Copyright © 2017 by Springer-Verlag GmbH Germany
Subject
Medicine & Public Health; Otorhinolaryngology; Neurosurgery; Head and Neck Surgery
ISSN
0937-4477
eISSN
1434-4726
D.O.I.
10.1007/s00405-017-4651-3
Publisher site
See Article on Publisher Site

Abstract

The objectives of the study were to demonstrate the audiological and subjective benefits of the adaptive UltraZoom beamforming technology available in the Naída CI Q70 sound processor, in cochlear-implanted adults upgraded from a previous generation sound processor. Thirty-four adults aged between 21 and 89 years (mean 53 ± 19) were prospectively included. Nine subjects were unilaterally implanted, 11 bilaterally and 14 were bimodal users. The mean duration of cochlear implant use was 7 years (range 5–15 years). Subjects were tested in quiet with monosyllabic words and in noise with the adaptive French Matrix test in the best-aided conditions. The test setup contained a signal source in front of the subject and three noise sources at +/−90° and 180°. The noise was presented at a fixed level of 65 dB SPL and the level of speech signal was varied to obtain the speech reception threshold (SRT). During the upgrade visit, subjects were tested with the Harmony and with the Naída CI sound processors in omnidirectional microphone configuration. After a take-home phase of 2 months, tests were repeated with the Naída CI processor with and without UltraZoom. Subjective assessment of the sound quality in daily environments was recorded using the APHAB questionnaire. No difference in performance was observed in quiet between the two processors. The Matrix test in noise was possible in the 21 subjects with the better performance. No difference was observed between the two processors for performance in noise when using the omnidirectional microphone. At the follow-up session, the median SRT with the Naída CI processor with UltraZoom was −4 dB compared to −0.45 dB without UltraZoom. The use of UltraZoom improved the median SRT by 3.6 dB (p < 0.0001, Wilcoxon paired test). When looking at the APHAB outcome, improvement was observed for speech understanding in noisy environments (p < 0.01) and in aversive situations (p < 0.05) in the group of 21 subjects who were able to perform the Matrix test in noise and for speech understanding in noise (p < 0.05) in the group of 13 subjects with the poorest performance, who were not able to perform the Matrix test in noise. The use of UltraZoom beamforming technology, available on the new sound processor Naída CI, improves speech performance in difficult and realistic noisy conditions when the cochlear implant user needs to focus on the person speaking at the front. Using the APHAB questionnaire, a subjective benefit for listening in background noise was also observed in subjects with good performance as well as in those with poor performance. This study highlighted the importance of upgrading CI recipients to new technology and to include assessment in noise and subjective feedback evaluation as part of the process.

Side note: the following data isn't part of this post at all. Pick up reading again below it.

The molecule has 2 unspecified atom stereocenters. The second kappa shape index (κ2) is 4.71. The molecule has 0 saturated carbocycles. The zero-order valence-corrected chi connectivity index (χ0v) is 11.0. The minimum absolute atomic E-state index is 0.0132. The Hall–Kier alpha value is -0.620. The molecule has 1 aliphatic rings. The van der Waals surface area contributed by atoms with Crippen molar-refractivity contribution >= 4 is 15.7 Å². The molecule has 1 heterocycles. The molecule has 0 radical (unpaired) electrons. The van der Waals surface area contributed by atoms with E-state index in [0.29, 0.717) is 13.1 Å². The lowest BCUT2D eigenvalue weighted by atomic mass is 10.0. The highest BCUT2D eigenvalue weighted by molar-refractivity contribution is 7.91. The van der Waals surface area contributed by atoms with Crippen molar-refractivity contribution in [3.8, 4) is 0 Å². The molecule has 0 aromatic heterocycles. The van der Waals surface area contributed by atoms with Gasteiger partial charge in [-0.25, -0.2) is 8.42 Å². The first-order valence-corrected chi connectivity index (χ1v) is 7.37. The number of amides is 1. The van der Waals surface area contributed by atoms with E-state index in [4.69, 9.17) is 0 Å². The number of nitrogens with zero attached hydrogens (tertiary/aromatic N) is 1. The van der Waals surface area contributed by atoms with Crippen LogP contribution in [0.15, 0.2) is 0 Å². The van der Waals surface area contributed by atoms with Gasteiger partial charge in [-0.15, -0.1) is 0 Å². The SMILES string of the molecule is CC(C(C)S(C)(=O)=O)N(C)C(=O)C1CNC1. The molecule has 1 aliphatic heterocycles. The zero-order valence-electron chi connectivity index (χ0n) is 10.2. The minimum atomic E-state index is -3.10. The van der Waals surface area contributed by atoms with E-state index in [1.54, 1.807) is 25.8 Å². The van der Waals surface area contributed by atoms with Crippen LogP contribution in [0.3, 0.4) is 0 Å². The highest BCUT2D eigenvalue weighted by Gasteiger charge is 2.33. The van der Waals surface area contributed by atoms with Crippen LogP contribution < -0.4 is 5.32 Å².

Journal

European Archives of Oto-Rhino-LaryngologySpringer Journals

Published: Jun 29, 2017

References